He started at Army but quickly took the reins at Duke, making it one of the most polarizing and successful programs in all of sports. He has won more games than any college coach of all time, gone to 11 Final Fours and taken home four national titles.
Thanks to his success, Coach K even has his moniker written on the floor in Cameron Indoor Stadium and has even earned the respect of many of his rivals' fans.
Krzyzewski has expanded his coaching repertoire by winning two gold medals as head coach of Team USA, showing that he has the ability to lead highly paid professional athletes as well as collegiate players.
In terms of pure basketball coaching success, Adolph Rupp is one of the greatest.
He is the fifth-winningest coach of all time with 876 victories. He led Kentucky to six Final Fours and won four national titles in 20 NCAA tournament appearances.
Perhaps his most lasting basketball legacy is the fact that he is one of the primary reasons Wildcat fans are so rabid when it comes to their hoops. In fact, if it wasn’t for Rupp’s success, Big Blue Nation may have a smaller population today.
However, Rupp’s legacy will always be tied to his 1966 Kentucky team that lost to Texas Western in the national championship game. It is perhaps the most significant game in college basketball history largely because of Texas Western’s all-African-American starting lineup.
It was a monumental moment in basketball history that will forever tarnish Rupp’s legacy (there is certainly a debate as to whether Rupp was racist), but his coaching tallies are nonetheless impressive.
Barring an incredibly disappointing season from Syracuse this season, Jim Boeheim will likely pass Bobby Knight to take over second place on the all-time wins list.
He has been to the NCAA tournament 29 times and has won an incredible 74 percent of his games as a head coach.
Boeheim is certainly respected in the coaching profession, but he would probably be considered one of the all-time greats and a living legend if he had more than one national championship. Not that winning one title isn’t an incredible accomplishment in and of itself, but most of the coaches on this list have more.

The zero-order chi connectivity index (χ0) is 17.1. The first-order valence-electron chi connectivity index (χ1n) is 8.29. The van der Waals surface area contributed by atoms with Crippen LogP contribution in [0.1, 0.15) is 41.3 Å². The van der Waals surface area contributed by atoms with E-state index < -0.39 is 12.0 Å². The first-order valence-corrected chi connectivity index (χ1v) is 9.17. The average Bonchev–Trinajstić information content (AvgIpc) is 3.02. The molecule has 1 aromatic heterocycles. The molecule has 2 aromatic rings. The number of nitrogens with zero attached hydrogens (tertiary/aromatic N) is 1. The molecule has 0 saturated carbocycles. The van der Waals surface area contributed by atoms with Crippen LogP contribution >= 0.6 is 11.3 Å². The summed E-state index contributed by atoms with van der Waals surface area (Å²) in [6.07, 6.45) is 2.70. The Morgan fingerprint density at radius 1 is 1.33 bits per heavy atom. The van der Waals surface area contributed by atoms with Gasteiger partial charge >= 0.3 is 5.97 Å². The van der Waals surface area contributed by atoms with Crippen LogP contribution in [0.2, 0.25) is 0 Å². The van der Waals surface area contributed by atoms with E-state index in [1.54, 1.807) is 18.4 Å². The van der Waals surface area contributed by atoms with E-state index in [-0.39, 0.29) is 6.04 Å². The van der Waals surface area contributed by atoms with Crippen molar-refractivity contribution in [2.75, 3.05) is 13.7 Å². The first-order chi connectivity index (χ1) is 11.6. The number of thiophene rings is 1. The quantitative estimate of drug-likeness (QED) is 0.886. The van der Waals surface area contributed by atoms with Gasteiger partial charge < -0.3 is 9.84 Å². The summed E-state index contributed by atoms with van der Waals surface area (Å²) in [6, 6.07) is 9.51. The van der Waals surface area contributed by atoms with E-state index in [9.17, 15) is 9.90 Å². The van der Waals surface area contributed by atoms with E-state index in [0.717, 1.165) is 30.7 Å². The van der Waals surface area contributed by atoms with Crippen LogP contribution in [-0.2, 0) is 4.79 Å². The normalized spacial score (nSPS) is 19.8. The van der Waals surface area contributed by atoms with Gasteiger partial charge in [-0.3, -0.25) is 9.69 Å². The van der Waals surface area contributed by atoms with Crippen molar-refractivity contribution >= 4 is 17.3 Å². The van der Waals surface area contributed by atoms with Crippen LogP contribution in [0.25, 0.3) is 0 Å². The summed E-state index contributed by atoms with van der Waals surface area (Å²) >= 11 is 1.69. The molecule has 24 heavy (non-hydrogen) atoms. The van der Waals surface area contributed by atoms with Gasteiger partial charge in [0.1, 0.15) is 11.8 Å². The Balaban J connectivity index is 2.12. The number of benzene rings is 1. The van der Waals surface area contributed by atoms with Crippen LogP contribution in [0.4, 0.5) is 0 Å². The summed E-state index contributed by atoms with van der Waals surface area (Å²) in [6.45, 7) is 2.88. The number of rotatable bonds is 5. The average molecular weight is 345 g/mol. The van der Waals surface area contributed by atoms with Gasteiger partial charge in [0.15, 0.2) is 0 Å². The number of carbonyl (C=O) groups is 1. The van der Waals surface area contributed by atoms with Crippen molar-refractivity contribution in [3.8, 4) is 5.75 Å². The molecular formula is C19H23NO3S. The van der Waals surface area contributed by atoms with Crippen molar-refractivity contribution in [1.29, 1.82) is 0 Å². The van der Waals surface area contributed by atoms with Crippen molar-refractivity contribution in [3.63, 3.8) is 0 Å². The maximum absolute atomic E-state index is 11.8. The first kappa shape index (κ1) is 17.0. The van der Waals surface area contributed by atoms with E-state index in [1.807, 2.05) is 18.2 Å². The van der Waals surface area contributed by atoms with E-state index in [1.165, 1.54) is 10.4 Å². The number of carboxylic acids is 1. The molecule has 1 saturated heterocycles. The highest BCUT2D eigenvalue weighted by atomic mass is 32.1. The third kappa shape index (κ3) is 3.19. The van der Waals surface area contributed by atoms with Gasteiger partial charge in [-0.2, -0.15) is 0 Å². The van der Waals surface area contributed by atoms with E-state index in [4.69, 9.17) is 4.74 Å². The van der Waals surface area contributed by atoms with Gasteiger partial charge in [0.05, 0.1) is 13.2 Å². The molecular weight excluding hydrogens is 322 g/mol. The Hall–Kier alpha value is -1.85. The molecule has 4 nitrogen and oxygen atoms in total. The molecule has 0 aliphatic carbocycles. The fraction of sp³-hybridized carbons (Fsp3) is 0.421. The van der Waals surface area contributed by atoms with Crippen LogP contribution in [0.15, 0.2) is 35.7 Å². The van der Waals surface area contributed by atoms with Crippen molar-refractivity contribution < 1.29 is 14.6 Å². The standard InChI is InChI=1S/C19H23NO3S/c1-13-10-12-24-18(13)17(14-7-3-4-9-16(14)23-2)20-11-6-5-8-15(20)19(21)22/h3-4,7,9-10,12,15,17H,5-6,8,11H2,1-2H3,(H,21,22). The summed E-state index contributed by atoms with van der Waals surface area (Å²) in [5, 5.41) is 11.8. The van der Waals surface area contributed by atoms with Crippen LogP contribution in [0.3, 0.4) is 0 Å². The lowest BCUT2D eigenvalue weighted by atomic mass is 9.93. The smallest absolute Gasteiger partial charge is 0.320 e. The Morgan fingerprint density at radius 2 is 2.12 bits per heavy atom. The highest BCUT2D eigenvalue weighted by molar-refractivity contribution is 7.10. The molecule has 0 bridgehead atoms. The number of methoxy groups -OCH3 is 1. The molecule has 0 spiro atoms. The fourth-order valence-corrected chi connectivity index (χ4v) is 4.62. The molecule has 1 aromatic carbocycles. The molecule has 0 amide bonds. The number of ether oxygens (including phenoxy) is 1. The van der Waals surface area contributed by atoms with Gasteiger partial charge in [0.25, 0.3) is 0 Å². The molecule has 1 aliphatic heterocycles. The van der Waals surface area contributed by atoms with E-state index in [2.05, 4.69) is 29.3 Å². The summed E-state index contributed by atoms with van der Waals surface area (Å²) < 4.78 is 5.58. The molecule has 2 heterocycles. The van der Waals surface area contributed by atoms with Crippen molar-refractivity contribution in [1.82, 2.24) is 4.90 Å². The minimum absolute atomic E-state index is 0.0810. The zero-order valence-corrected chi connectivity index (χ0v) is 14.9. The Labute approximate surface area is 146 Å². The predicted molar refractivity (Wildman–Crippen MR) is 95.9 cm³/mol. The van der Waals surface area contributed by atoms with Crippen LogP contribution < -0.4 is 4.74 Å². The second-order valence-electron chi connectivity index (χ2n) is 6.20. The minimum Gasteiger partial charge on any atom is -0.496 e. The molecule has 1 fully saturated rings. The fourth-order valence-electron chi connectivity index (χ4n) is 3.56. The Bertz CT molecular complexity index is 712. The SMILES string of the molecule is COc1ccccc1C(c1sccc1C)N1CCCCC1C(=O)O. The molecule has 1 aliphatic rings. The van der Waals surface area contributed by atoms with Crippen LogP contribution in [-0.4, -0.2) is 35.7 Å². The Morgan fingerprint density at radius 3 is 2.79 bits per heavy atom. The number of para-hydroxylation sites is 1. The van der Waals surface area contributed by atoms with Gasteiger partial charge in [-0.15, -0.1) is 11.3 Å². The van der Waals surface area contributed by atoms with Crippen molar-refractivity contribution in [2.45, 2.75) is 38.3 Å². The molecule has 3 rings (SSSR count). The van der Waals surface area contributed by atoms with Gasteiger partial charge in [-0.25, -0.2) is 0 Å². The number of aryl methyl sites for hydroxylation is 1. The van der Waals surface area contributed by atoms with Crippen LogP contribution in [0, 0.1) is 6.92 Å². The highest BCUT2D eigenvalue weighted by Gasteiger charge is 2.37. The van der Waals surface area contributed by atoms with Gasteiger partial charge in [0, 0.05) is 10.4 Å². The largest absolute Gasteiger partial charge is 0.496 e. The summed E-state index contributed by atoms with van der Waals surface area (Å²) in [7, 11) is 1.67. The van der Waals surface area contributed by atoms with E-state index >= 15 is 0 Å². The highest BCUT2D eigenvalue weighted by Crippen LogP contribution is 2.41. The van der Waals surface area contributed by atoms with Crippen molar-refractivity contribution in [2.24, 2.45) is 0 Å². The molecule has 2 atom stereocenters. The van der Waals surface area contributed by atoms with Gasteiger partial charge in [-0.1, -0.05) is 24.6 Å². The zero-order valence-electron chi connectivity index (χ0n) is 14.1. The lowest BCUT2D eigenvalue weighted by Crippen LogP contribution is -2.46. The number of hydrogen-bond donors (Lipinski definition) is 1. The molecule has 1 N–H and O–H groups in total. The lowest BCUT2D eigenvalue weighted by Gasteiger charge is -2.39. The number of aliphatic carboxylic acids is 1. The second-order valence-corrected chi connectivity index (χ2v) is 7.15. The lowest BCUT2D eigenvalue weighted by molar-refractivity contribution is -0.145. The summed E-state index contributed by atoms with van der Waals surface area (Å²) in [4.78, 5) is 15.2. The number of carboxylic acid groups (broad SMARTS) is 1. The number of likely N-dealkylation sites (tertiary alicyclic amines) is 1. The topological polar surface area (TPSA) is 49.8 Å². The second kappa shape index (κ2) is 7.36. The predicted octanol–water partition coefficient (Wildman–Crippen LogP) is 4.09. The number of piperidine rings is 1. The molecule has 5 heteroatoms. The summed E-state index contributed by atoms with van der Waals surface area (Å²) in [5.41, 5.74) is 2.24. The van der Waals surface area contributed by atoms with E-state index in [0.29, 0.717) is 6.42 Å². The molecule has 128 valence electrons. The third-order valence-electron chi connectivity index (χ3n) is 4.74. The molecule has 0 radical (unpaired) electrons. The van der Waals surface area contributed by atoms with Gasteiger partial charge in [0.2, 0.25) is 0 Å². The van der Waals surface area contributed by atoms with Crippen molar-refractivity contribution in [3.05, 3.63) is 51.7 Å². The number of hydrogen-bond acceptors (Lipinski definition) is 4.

Nevertheless, Boeheim is still active and has the opportunity to continue to add to his impressive legacy.
I may be wrong about this, but I am willing to bet that Eddie Sutton was not one of the first coaches to come to mind when you read the title of this article.
Despite lacking the big name of a Dean Smith or Mike Krzyzewski, Sutton is one of the most accomplished coaches in the history of the game. He won better than 70 percent of his games at the helm of Creighton, Arkansas, Kentucky, Oklahoma State and San Francisco.
Perhaps the most impressive thing about Sutton is the fact that he took three separate teams to the Final Four in three separate decades (Arkansas in 1978 and Oklahoma State in 1995 and 2004).
He has also won the eighth-most games in college basketball history.
John Wooden is the king of college basketball coaches. In fact, according to Sporting News, he is the king of all coaches. The magazine named him the greatest coach of all time in any sport.
There is a good reason Wooden earned this distinction.
He led UCLA to an incredible 10 national championships in 12 years and won seven in a row at one point. Wooden also took his team to 12 Final Fours, won six Coach of the Year Awards, coached four undefeated seasons and won a record 88 consecutive games.
Moreover, Wooden is the first man to be inducted into the Basketball Hall of Fame as both a player and a coach.
He truly was the Wizard of Westwood.